Tuesday, November 1, 2016

Will Obama betray Israel?‎

Will Obama betray Israel?‎

By Isi Leibler

Throughout his eight years in the White House, U.S. President Barak Obama has ‎insisted that he "has Israel's back."‎ The reality is that his appalling foreign policy has been geared toward the creation of ‎‎"daylight" between the U.S. and Israel.

To this end, Obama reneged on the long-standing ‎bipartisan policy that the U.S. would never be a party to forcing Israel into reverting to the ‎‎1949 armistice lines. That policy was reflected in the carefully drafted U.N. Security Council ‎Resolution 242, unanimously adopted on Nov. 22, 1967, which intimated that Israel ‎would never be expected to revert to indefensible borders. The armistice lines imposed at the ‎end of the War of Independence were never considered formal borders. They left Israel only 9 ‎miles wide at its narrowest point and were described by then-Foreign Minister Abba Eban as ‎the "Auschwitz borders."‎

In explaining the language of U.N. Resolution 242, U.S. Ambassador to the U.N. Arthur ‎Goldberg was specific. To achieve "secure and recognized boundaries" there would be ‎a necessity for both parties to make "territorial adjustments in their peace settlement, ‎encompassing less than a complete withdrawal of Israeli forces from the occupied territories, ‎inasmuch as Israel's prior frontiers had proved to be notably insecure." It was also clearly ‎understood that withdrawals would only take place in the context of an overall peace ‎settlement.‎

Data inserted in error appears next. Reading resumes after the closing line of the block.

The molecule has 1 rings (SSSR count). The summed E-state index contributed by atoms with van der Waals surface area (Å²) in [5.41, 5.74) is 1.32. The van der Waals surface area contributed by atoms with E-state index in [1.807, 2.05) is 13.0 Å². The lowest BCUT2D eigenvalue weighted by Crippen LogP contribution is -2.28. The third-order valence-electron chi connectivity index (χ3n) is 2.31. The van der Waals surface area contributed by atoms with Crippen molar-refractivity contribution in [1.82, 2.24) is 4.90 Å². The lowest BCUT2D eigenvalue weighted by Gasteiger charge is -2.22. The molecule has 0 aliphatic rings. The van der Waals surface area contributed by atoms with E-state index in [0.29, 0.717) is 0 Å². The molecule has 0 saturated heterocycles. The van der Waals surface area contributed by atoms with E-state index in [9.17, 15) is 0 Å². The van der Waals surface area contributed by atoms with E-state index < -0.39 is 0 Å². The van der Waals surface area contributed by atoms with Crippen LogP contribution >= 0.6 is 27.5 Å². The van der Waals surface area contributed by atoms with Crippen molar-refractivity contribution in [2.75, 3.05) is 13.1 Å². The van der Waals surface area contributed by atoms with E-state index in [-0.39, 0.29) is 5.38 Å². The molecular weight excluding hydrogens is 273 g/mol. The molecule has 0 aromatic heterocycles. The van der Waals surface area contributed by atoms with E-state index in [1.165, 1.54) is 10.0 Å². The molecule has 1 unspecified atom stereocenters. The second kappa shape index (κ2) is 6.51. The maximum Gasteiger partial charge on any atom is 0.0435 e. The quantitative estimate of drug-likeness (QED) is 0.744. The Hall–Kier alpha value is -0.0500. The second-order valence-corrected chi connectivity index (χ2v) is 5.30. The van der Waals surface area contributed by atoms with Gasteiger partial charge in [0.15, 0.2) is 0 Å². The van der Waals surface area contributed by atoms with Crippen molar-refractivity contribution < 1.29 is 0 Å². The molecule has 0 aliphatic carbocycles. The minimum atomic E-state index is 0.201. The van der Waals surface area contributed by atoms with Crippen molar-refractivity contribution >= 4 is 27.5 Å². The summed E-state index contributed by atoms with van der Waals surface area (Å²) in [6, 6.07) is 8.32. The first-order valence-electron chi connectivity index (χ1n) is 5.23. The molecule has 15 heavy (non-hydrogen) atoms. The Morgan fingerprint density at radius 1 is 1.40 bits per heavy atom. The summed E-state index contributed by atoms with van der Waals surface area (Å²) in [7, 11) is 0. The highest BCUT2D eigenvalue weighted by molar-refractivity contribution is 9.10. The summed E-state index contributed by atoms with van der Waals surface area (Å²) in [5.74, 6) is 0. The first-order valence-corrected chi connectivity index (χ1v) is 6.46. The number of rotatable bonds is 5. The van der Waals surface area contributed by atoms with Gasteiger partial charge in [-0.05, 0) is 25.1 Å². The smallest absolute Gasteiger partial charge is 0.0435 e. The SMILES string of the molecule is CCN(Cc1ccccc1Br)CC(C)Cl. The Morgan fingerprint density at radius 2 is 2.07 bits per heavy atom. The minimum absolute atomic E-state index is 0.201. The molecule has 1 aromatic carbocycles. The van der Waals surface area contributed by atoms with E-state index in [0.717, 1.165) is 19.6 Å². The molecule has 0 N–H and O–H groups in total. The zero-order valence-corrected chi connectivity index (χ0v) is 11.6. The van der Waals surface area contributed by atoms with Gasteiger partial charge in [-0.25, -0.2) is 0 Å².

In September 1968, President Lyndon Johnson stated that "it is clear … that a return to the ‎situation of June 4, 1967, will not bring peace. There must be secure and there must be ‎recognized borders."‎

President Ronald Reagan in September 1982 stated, "In the pre-1967 borders, Israel was ‎barely 10 miles wide at its narrowest point. The bulk of Israel's population lived within artillery ‎range of hostile armies. I am not about to ask Israel to live that way again." ‎

In September 1988, Secretary of State George Shultz declared, "Israel will never negotiate ‎from, or return to, the lines of partition or to the 1967 borders."‎

In January 2001, President Bill Clinton, in his final attempt to promote a solution, continued to ‎emphasize the importance to Israel of "secure and recognized boundaries."‎

Even the Palestinians who initially bitterly opposed Resolution 242 ultimately accepted it when ‎the PLO signed the Declaration of Principles with Israel in September 1993.‎

In an April 14, 2004, letter to Prime Minister Ariel Sharon responding to Israel's announcement ‎of a unilateral Gaza withdrawal, U.S. President George W. Bush wrote that "the United States ‎reiterates its steadfast commitment to Israel's security, including secure, defensible borders." ‎

More explicitly, Bush stated that "in light of new realities on the ground, including already ‎existing major Israeli population centers, it is unrealistic to expect that the outcome of final ‎status negotiations will be a full and complete return to the armistice lines of 1949, and all ‎previous efforts to negotiate a two-state solution have reached the same conclusion. It is ‎realistic to expect that any final status agreement will only be achieved on the basis of mutually ‎agreed changes that reflect these realities."

The U.S. Congress endorsed the letter in joint ‎resolutions by the Senate (95-3) and the House (407-9).‎

Sharon regarded these Bush commitments as a negotiated deal based on his total withdrawal ‎from Gaza. He considered this deal to be his most important diplomatic achievement and used it ‎vigorously in an attempt to justify what subsequently proved to be the disastrous withdrawal ‎from Gaza.‎

As late as November 2009, Secretary of State Hillary Clinton, who was a major critic of Israel ‎within the Obama administration, still acknowledged the goal of "a Jewish state with secure ‎and recognized borders that reflects subsequent developments and meets Israeli security ‎requirements." ‎